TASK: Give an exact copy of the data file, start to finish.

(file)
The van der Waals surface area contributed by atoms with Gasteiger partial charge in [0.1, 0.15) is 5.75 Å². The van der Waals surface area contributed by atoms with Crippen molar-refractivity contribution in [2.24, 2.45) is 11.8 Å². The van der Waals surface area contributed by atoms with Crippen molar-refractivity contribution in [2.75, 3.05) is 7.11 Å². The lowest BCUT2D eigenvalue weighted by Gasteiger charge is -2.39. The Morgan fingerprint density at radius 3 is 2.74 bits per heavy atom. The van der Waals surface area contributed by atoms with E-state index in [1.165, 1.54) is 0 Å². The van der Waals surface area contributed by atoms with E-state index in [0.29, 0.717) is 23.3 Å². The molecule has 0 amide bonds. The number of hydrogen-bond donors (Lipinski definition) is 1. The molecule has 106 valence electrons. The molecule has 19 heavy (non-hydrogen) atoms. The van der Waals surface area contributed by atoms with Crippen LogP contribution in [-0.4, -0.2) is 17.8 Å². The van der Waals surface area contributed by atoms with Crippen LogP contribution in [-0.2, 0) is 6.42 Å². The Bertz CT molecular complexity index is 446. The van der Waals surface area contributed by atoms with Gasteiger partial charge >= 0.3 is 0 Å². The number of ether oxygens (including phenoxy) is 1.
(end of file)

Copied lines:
The van der Waals surface area contributed by atoms with Gasteiger partial charge in [0.1, 0.15) is 5.75 Å². The van der Waals surface area contributed by atoms with Crippen molar-refractivity contribution in [2.24, 2.45) is 11.8 Å². The van der Waals surface area contributed by atoms with Crippen molar-refractivity contribution in [2.75, 3.05) is 7.11 Å². The lowest BCUT2D eigenvalue weighted by Gasteiger charge is -2.39. The Morgan fingerprint density at radius 3 is 2.74 bits per heavy atom. The van der Waals surface area contributed by atoms with E-state index in [1.165, 1.54) is 0 Å². The van der Waals surface area contributed by atoms with E-state index in [0.29, 0.717) is 23.3 Å². The molecule has 0 amide bonds. The number of hydrogen-bond donors (Lipinski definition) is 1. The molecule has 106 valence electrons. The molecule has 19 heavy (non-hydrogen) atoms. The van der Waals surface area contributed by atoms with Crippen LogP contribution in [-0.4, -0.2) is 17.8 Å². The van der Waals surface area contributed by atoms with Crippen LogP contribution in [-0.2, 0) is 6.42 Å². The Bertz CT molecular complexity index is 446. The van der Waals surface area contributed by atoms with Gasteiger partial charge >= 0.3 is 0 Å². The number of ether oxygens (including phenoxy) is 1.